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China, Zimbabwe's all weather friend increases economic grip

by Muleya
24 Mar 2011 at 05:06hrs | Views
CHINA is consolidating its economic grip on Zimbabwe as part of its continent-wide strategy to dominate a vast swathe of the African economic landscape, stealing a march on South African companies steadily advancing into the country to reinforce their presence.
Chinese Vice-Prime Minister Wang Qishan was in Harare on Monday seeking more investment opportunities in Zimbabwe. China extended loans of up to $700m to Zimbabwe to revive the country's health, mining and agriculture sectors. Zimbabwe, struggling to emerge from its 10-year economic depression, is a trove of opportunities, especially in the mining sector. It is replete with minerals such as platinum, diamonds, gold, coal, chrome, nickel, iron ore, black granite, asbestos, uranium and coal-bed methane .
Mr Wang met President Robert Mugabe and Prime Minister Morgan Tsvangirai to secure a string of deals. He said while Beijing supported Harare's black economic empowerment and indigenisation policies, Zimbabwe should protect "legitimate Chinese investments".
"China understands the need for indigenisation and empowerment but we hope Zimbabwe will protect the legitimate right of Chinese businesses in the country," Mr Wang said at a briefing with Zimbabwean Vice-President Joice Mujuru.
Mr Wang and Ms Mujuru witnessed the signing of the agreements which included 342m for an agricultural machinery project, 99,5m for medicine and 144m for the renovation of sewers in the capital. The two countries also discuss ed a 102m loan from the Export-Import Bank of China (China Eximbank).
China Eximbank, fully owned by the Chinese government and under the direct leadership of the State Council, bankrolls Chinese companies and projects abroad.
Zimbabwean Economic Development Minister Tapiwa Mashakada said on January 31 China was considering investment worth 10bn, mainly in the mining, agriculture and energy industries. China has also offered Zimbabwe a 3bn loan facility in exchange for platinum reserves in Selous worth up to 40bn on current world market prices. Beijing has also been negotiating a 950m loan with Harare.
Mr Wang pledged support for Zimbabwe's economic recovery and promised to lobby for the lifting of western sanctions. "China will continue to support and grow your economy. China will continue to impress on countries that have imposed sanctions to lift them at an early date."
Ms Mujuru said Chinese investment would help Zimbabwe to recover from the economic doldrums. "We acknowledge the efforts by the China Development Bank to engage government in supporting Zimbabwe's most critical areas of energy, mining, transport, agriculture, manufacturing and tourism," she said. "These areas would assist in the growth of our economy."
Last month, Beijing dispatched Foreign Minister Yang Jiechi to Harare and other parts of Africa to negotiate a raft of investment deals, particularly in mining. Mr Mugabe has opened the floodgates to the Chinese through his "Look East" policy in the wake of western sanctions.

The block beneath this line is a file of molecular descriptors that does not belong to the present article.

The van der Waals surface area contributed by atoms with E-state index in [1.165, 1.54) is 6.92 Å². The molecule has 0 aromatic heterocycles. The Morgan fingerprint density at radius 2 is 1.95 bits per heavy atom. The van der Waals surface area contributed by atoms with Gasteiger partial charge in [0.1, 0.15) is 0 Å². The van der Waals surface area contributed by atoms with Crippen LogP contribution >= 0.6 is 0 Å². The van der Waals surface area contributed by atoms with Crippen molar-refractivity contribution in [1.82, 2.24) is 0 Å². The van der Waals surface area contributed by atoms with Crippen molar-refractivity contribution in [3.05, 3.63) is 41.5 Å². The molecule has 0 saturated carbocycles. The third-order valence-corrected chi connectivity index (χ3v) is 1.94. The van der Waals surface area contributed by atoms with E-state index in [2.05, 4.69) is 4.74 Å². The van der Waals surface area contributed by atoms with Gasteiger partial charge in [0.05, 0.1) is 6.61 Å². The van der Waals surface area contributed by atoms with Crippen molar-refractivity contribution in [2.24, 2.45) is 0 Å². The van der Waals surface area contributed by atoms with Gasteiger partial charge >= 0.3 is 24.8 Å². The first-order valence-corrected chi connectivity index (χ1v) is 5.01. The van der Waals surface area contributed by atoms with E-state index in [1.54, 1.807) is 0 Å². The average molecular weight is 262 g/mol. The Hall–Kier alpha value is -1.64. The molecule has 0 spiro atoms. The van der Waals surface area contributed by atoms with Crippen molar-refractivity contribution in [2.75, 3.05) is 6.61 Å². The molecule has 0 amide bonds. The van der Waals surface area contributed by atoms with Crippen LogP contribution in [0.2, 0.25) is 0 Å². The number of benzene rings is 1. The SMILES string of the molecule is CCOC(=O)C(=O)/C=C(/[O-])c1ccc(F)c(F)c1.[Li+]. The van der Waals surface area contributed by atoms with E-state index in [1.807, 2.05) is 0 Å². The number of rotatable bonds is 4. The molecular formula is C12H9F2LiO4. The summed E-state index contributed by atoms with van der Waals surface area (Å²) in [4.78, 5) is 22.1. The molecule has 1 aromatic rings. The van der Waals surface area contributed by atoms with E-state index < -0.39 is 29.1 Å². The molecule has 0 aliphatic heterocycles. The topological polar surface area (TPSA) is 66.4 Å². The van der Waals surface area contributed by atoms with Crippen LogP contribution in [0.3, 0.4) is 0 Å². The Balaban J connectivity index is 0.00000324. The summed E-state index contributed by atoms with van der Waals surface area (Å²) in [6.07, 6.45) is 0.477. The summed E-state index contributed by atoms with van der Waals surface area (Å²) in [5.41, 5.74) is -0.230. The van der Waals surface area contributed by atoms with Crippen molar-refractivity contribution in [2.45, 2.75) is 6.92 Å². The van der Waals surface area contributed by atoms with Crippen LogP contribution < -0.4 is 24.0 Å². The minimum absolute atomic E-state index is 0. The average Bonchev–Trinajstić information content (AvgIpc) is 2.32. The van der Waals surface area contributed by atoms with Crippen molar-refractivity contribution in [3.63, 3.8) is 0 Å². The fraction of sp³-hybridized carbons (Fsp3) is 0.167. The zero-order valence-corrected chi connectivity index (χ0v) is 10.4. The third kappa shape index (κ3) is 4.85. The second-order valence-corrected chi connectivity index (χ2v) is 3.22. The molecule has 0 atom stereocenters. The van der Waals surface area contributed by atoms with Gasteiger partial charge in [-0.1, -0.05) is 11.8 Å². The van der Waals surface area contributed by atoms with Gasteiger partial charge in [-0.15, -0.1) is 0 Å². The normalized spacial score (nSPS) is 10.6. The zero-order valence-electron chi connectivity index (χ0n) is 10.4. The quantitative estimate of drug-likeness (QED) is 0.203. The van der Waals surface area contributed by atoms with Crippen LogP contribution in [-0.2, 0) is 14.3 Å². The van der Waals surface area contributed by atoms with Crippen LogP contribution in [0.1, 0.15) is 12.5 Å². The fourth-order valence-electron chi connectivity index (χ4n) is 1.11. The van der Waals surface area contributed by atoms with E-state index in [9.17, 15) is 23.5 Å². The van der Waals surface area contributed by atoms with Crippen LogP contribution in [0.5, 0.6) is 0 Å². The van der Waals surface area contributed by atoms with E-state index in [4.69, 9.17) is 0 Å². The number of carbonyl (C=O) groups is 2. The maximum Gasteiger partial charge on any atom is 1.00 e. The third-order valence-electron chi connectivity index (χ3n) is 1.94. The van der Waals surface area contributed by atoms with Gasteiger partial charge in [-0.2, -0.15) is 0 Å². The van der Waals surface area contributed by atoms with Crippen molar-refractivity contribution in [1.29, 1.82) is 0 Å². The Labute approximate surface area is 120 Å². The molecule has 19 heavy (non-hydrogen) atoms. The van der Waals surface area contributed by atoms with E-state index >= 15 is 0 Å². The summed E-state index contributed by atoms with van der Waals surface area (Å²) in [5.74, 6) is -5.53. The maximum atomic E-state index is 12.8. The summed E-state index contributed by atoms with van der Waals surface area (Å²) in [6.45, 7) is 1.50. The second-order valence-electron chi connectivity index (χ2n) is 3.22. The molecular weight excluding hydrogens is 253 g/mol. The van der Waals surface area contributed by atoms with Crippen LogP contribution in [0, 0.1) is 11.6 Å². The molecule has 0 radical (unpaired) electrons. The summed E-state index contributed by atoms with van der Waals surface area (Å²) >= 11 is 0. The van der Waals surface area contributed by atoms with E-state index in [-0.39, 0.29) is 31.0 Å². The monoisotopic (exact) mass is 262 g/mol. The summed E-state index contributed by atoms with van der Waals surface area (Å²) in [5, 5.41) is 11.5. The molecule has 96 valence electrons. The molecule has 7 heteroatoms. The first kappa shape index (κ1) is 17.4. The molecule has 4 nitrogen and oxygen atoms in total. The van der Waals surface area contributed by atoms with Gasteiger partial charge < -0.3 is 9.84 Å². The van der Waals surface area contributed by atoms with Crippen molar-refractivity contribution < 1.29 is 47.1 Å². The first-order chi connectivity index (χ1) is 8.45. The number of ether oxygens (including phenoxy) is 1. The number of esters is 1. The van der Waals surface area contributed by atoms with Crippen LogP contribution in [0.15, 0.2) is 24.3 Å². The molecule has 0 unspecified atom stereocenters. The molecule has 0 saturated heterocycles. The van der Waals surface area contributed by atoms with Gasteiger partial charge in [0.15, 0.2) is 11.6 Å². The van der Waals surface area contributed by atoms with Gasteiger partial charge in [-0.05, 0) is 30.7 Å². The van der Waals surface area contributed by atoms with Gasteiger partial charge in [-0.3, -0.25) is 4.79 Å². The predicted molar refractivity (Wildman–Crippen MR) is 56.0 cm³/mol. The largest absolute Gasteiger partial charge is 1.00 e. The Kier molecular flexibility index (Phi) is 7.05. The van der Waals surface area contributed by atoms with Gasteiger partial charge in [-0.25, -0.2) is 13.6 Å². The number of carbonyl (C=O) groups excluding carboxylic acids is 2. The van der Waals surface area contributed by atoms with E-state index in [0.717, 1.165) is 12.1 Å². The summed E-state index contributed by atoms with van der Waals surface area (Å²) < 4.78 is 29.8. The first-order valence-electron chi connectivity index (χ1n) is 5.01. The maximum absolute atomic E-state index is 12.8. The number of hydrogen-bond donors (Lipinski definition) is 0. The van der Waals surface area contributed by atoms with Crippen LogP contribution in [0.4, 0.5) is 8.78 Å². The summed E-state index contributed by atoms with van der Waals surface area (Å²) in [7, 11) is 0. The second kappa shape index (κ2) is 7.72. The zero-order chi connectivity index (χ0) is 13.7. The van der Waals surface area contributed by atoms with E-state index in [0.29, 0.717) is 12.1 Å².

Mr Jiechi was accompanied by a high-powered 11-member delegation which had its eyes firmly fixed on Zimbabwe's vast mineral wealth.
"The visit is aimed at consolidating the friendship between China and Zimbabwe," said Chinese ambassador to Harare Xin Shunkang .
"The minister will sign various business deals during his visit and will hold meetings with various government officials."
Zimbabwe has benefited from a buyers' credit loan from China. In August 2006, China extended a 200m facility for the procurement of fertiliser, agrochemicals, agriculture equipment and tools, irrigation equipment and animal health products.
China has become the main purchaser of Zimbabwe's tobacco, which last year earned the country more than 300m. Last year, Zimbabwe's trade with China was worth 520m.
Chinese companies are heavily involved in the mining, agriculture, property , construction, infrastructure and communication sectors . China's bigger companies operating in Zimbabwe include Sinosteel Corporation, which has bought the country's biggest ferrochrome producer , Zimbabwe Mining and Smelting Company; Sino-Zimbabwe, which recently wanted to buy the country's biggest steel-making firm, Ziscosteel; Anjin, involved in the money-spinning Marange diamond mining; Sino Zimbabwe cement company; Jinchuan Nickel Mining Company, involved in nickel, cobalt and copper; and China Uranium, eyeing the country's uranium reserves.
The Chinese have also invaded the small-scale business sector in Zimbabwe. Their presence is mainly visible in the capital, Harare, where tensions between them and locals are rising due to cut-throat competition .
China understands the need for indigenisation but we hope Zimbabwe will protect the rights of Chinese businesses

Source - Muleya

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